“I’m looking for a new direction,” Brandon Summers croons on “Battle Lines”, the opener to the new self-titled album from Oregon indie pop duo The Helio Sequence. That seeking spirit reflects the inspiration for the album as well: The duo’s friends had been playing the “20-song game,” where participants recorded 20 complete songs in a day. That “first thought, best thought” approach gives The Helio Sequence some of Summers and Benjamin Weikel’s most in-the-moment zeal, and the breezy, layered psychedelia smears by like a summer afternoon through a speeding car window.
There’s a lot of forward momentum created by attempting to record as much material as possible in a short amount of time. Unfortunately, that momentum could also be the culprit behind the fact that, other than slight variations in pacing and Summers’ falsetto, there’s not a ton to differentiate the frustrated heartbreak of “Leave or Be Yours” and the anthemic “Red Shifting”.
The fragile “Seven Hours” stands out for its relative simplicity. Aurora borealis harmonies and synths flutter softly at the background of a straightforward mix of Summers’ vocals, fingerpicked guitar, and Weikel’s propulsive snare. Closer “Never Going Back” sways like a song cut from Animal Collective’s Merriweather Post Pavillion, but with its edges sanded down to match its approachable, inoffensive surroundings.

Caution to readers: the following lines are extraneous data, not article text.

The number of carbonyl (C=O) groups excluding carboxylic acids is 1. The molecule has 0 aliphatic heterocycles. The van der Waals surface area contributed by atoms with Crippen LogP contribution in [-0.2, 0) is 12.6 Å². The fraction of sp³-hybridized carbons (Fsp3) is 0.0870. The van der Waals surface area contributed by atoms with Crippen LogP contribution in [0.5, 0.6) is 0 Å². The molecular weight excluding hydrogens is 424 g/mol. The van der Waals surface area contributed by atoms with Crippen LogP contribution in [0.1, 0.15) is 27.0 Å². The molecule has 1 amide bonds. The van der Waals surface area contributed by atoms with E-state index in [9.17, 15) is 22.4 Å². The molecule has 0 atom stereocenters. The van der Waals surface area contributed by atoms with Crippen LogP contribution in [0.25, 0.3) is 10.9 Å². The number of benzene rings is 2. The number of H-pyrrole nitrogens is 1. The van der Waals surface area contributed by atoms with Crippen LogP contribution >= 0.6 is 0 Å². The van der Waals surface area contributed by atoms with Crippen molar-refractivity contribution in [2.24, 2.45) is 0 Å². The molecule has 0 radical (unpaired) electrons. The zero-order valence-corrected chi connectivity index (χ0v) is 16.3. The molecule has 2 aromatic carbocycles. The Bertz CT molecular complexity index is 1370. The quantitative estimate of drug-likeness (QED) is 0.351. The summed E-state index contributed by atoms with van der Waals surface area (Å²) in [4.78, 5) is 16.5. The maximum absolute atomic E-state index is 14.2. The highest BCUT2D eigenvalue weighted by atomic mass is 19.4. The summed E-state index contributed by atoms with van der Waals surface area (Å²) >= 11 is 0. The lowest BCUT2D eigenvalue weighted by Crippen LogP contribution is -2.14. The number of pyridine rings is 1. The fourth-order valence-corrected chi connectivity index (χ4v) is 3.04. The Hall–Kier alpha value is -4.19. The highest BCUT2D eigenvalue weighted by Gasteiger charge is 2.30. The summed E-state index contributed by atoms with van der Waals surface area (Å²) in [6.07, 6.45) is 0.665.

The hard-charging “Upward Mobility” and hazy jump of “Stoic Resemblance” are the clear highlights, harnessing the energy and powering their interweaving layers. The former asks nervous questions through its rippling guitar and Weikel’s claustrophobic backdrop (“When you go there/ Who will you see?/ Yeah, who will you call?”). The latter, meanwhile, lets a little more air in through the screen door, but is no less anxious. “I got my redemption and I got my disease/ But now I can’t be bothered with reality,” Summers grins as the bass continues to rush ahead, just out of reach.
Releasing a self-titled album multiple records into a band’s career is often taken as a re-introduction to a new self. For The Helio Sequence, it’s a reset of the odometer rather than a definitive statement of destination.
Essential Tracks: “Stoic Resemblance”, “Upward Mobility”